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Been in An Accident? Your Guide to Claiming Compensation

Were you recently in a car accident? Did you know that there is an average of 6 million car accidents every year in the United States alone? This means that many other people have been in a stressful position.

When the accident happens it might feel like there’s too much to do. Who do you call? Where do you go? If a hospital is necessary, how do you handle that? 

Don’t even get us started on claiming compensation for your car accident. That’s a whole other level of stress and confusion. 

If you’re in the middle of this process and you’re seeking guidance, we’re here to help. Keep reading to learn all about whether or not you qualify for car accident compensation and how you can pursue it. 

First, Introspect

The first thing that you have to do after a car accident (aside from seeking medical help if it’s necessary) is considering whether or not you’re the one who caused it (or whether or not you had any part in causing it, even if that part was minimal). 

If you come to realize (or you’re told) that this was your responsibility, you may not need to pursue further action. Rather, the other driver may pursue compensation from you. 

It doesn’t hurt to investigate. See if there are any witnesses, cameras, or any other information that can help you. We’ll talk more about evidence later. Until then, let’s discuss fault and how it applies to car accident laws.

Depending on where you live, you may be in a fault or no-fault state. The kind of state you’re in will determine how the judge will rule (and how insurance is going to pan out).

No-Fault 

In a no-fault state, every resident is supposed to have comprehensive car insurance. This insurance is used to cover any damage to the car, hospital bills, or other costs incurred during the accident and the events following.

With this process, each person who was in the accident bills their own insurance. Even if there was a negligent party, many of the damages are covered by insurance.

This can be helpful. The process is quick and straightforward. It also might make it more difficult to get a settlement or pursue direct action against the party that you determine is negligent. 

Fault

Fault states are easier to understand to the average person but they’re more complicated in practice. 

In a fault state, the car insurance of the negligent party is billed for damage to the car and any harm caused. In both kinds of states (fault and no-fault) insurance may not pay for damage to property.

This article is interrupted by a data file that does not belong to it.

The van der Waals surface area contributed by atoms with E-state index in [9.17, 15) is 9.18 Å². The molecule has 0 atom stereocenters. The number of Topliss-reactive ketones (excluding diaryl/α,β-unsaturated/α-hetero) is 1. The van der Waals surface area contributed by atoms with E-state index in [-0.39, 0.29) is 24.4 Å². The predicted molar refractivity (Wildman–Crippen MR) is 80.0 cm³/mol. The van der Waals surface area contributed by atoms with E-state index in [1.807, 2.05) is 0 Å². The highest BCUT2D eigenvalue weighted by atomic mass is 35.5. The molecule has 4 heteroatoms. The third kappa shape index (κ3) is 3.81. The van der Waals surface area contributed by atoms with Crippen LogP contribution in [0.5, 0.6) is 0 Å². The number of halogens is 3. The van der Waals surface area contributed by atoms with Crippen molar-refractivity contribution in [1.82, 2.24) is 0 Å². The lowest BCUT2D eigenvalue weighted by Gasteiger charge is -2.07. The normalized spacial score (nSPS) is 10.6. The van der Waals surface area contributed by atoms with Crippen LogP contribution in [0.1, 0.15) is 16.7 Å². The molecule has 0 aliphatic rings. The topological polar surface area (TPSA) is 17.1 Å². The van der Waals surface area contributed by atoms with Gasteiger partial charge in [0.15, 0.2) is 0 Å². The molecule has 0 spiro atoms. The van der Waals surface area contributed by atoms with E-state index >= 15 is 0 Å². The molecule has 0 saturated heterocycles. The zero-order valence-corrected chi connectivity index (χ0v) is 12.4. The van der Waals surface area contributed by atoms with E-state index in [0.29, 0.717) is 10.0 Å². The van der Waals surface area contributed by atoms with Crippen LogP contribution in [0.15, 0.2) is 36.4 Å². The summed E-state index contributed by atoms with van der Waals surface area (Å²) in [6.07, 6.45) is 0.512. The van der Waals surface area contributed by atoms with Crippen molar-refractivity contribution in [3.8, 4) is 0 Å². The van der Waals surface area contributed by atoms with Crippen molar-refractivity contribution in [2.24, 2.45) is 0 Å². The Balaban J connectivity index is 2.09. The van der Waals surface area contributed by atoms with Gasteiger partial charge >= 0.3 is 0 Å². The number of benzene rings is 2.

Sometimes the fault is entirely on one negligent party. Other times, you’re going to be working within the idea of comparative negligence. 

With comparative negligence, both parties can be at fault. A percentage of the “less at fault” person’s monetary contribution will be given back to the “at fault” person. 

This might seem confusing at first, but consider a situation where you’re driving and you’re at a stop sign. You stop, but the road is icy and you haven’t stopped early enough. 

The car that is coming through is going well over the speed limit and they’re on their phone. 

Due to the circumstances, you both can be considered at fault to a certain degree. You should have stopped your car earlier to account for the icy road and the other driver should be driving at an acceptable speed with their full attention on the road. You may pay 30% while they pay 70%, though this is just an example. 

The Legal Process

Once you’ve determined that you are entitled to compensation, figure out where to find an injury lawyer in your area. Shop around and read reviews or testimonials to find the right lawyer for you.

Your attorney should help you set up a claim with either the negligent driver or their insurance. The rest of the process will be easy with a good attorney but it might not be quick. 

Proving a Personal Injury

You are going to have to provide proof of a personal injury and that can be complicated unless it is obvious. 

It’s helpful to collect video evidence. If you have a dashcam it might be an open and shut case. If there are any witnesses, collecting statements is a good idea if it’s possible. 

You also want to collect all of the information about your damages. This includes more than just the car.

You want to collect information about any personal property that was damaged as well as any lost wages due to the event. You also want to record medical bills and proof of any injuries that you sustained from the accident. 

Your lawyer will compile all of these things into your case file so that you have concrete information to build your case.

Negotiating a Settlement or Arranging a Lawsuit

Most personal injury cases are settled. This makes the process easy, but you may not agree to the settlement that’s offered. 

If that’s the case, or no settlement is reached, you may have to arrange a lawsuit.

This lawsuit will use all of the information that you’ve already collected. You’ll also have to swear under oath that this information is correct and complete to the best of your ability.

Based on the evidence provided, the judge or jury will determine your case and the compensation that you’re owed. 

Claiming Compensation for an Accident? No Problem

Claiming compensation for a car accident is complicated but it doesn’t have to be. If you seek out a good personal injury lawyer as soon as you’re able, they can make the process easy.

Don’t hold off on getting the compensation that you deserve after a traumatic car accident. 

For more guides and posts on trending topics, check out the articles on the rest of our site!

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